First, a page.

OJAD-Online Japanese Accent Dictionary

http://www.gavo.t.u-tokyo.ac.jp/ojad/

This is an online Japanese accent dictionary.You can look up the Tokyo accent for roughly 9,000 nouns. (As of June 2016.)

  • You can look up a total of roughly 423,000 accents for 12 basic uses of 3,500 vocabulary words (verbs, i-type adjectives, na-type adjectives).
  • You can choose words from the various chapters of 19 different textbooks, including "Minna no nihongo".
  • You can look up the accent for each conjugation pattern.
  • Under certain conditions, you can choose a male or female voice to listen to.
  • Use the "Prosody Tutor Suzuki-kun" to display the devoicing mora of the text you entered, and hear the text being read.
  • You can choose between Japanese, English, Indonesian, Korean, Chinese, Vietnamese, German, Russian, Thai, Polish, Spanish, Swedish, Portuguese and Italian for the display language.

How to...


We'll show you how to search for words and look up the accent.

Let's try looking up "すきです".
Enter "すきです" into the box and click on the '検索' (Search) button.



The spoken accent is displayed for each conjugation pattern.
Click on 'FEMALE' to hear a female vocal sample of the pronunciation. Choose 'MALE' to hear a man's voice.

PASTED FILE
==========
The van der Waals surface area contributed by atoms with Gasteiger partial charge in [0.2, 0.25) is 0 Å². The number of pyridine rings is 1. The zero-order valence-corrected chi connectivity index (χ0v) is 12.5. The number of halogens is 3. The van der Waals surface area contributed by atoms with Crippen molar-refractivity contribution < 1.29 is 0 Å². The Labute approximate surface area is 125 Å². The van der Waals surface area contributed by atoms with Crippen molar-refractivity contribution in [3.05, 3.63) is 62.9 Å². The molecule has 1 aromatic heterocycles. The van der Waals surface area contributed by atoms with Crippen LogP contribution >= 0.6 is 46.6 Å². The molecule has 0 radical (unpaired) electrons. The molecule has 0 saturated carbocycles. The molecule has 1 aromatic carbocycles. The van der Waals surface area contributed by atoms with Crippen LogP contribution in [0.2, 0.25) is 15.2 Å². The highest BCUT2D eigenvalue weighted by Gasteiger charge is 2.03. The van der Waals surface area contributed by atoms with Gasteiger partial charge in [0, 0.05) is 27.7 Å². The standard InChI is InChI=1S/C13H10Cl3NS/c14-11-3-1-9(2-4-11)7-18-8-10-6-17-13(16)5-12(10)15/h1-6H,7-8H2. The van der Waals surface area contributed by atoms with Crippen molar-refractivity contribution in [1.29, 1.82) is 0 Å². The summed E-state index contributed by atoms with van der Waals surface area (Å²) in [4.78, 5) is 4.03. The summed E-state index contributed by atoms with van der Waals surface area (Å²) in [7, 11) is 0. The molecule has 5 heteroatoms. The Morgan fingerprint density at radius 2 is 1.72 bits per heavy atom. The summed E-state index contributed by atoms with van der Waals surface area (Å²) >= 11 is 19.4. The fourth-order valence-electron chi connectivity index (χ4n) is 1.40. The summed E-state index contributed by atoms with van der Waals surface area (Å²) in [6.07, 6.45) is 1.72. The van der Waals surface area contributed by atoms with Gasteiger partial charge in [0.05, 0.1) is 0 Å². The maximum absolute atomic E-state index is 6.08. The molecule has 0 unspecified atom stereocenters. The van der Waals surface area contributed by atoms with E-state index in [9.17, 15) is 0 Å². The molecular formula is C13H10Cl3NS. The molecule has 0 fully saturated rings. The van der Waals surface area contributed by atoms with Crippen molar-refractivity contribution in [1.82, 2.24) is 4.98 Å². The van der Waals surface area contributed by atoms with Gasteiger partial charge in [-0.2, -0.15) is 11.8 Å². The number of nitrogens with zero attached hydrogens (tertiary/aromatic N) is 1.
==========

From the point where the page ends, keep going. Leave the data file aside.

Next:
If you click on '印刷用ページ' the screen will change to a printable version.



Next, use the" Prosody Tutor Suzuki-kun".

Enter 「私は日本語を勉強しています」 (I am studying Japanese.)


Select items such as "Pitch Conour" and "Accent Above Text" from below the text input screen.The read-aloud feature can only be used when "Pitch Contour" and "Accent Above Text" are both set to advanced or beginner.
※ All voice selections are for the advanced level. (As of June 15, 2016)


Select the pitch contour.

Select the accent above the text.


Click "Analyze" to display the devoicing mora for the assumed accent and intonation.



Click "Generate" to show the four buttons "Playback", "Stop", "Reopen", and "Save".


Click "Playback" to listen to the text you entered.

Print the devoicing mora to use when you practice speaking.

Last update 2012.12.27